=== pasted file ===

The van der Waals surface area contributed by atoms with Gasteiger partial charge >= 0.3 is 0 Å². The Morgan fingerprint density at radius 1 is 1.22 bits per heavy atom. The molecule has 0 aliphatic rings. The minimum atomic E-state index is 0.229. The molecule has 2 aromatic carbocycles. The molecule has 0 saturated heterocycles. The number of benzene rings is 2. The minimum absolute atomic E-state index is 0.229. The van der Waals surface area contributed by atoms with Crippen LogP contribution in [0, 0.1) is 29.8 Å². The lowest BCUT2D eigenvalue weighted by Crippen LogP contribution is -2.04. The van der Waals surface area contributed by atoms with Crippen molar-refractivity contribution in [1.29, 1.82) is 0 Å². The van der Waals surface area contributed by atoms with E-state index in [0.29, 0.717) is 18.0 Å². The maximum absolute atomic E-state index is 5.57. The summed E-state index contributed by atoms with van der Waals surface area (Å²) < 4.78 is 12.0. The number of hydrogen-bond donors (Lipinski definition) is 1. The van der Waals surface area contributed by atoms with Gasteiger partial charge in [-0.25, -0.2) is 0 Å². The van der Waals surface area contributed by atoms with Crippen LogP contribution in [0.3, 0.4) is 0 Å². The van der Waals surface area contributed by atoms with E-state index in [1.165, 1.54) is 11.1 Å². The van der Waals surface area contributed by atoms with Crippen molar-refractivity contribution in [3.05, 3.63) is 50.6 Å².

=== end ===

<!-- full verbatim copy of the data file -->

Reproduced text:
The van der Waals surface area contributed by atoms with Gasteiger partial charge >= 0.3 is 0 Å². The Morgan fingerprint density at radius 1 is 1.22 bits per heavy atom. The molecule has 0 aliphatic rings. The minimum atomic E-state index is 0.229. The molecule has 2 aromatic carbocycles. The molecule has 0 saturated heterocycles. The number of benzene rings is 2. The minimum absolute atomic E-state index is 0.229. The van der Waals surface area contributed by atoms with Crippen LogP contribution in [0, 0.1) is 29.8 Å². The lowest BCUT2D eigenvalue weighted by Crippen LogP contribution is -2.04. The van der Waals surface area contributed by atoms with Crippen molar-refractivity contribution in [1.29, 1.82) is 0 Å². The van der Waals surface area contributed by atoms with E-state index in [0.29, 0.717) is 18.0 Å². The maximum absolute atomic E-state index is 5.57. The summed E-state index contributed by atoms with van der Waals surface area (Å²) < 4.78 is 12.0. The number of hydrogen-bond donors (Lipinski definition) is 1. The van der Waals surface area contributed by atoms with Gasteiger partial charge in [-0.25, -0.2) is 0 Å². The van der Waals surface area contributed by atoms with Crippen LogP contribution in [0.3, 0.4) is 0 Å². The van der Waals surface area contributed by atoms with E-state index in [1.165, 1.54) is 11.1 Å². The van der Waals surface area contributed by atoms with Crippen molar-refractivity contribution in [3.05, 3.63) is 50.6 Å².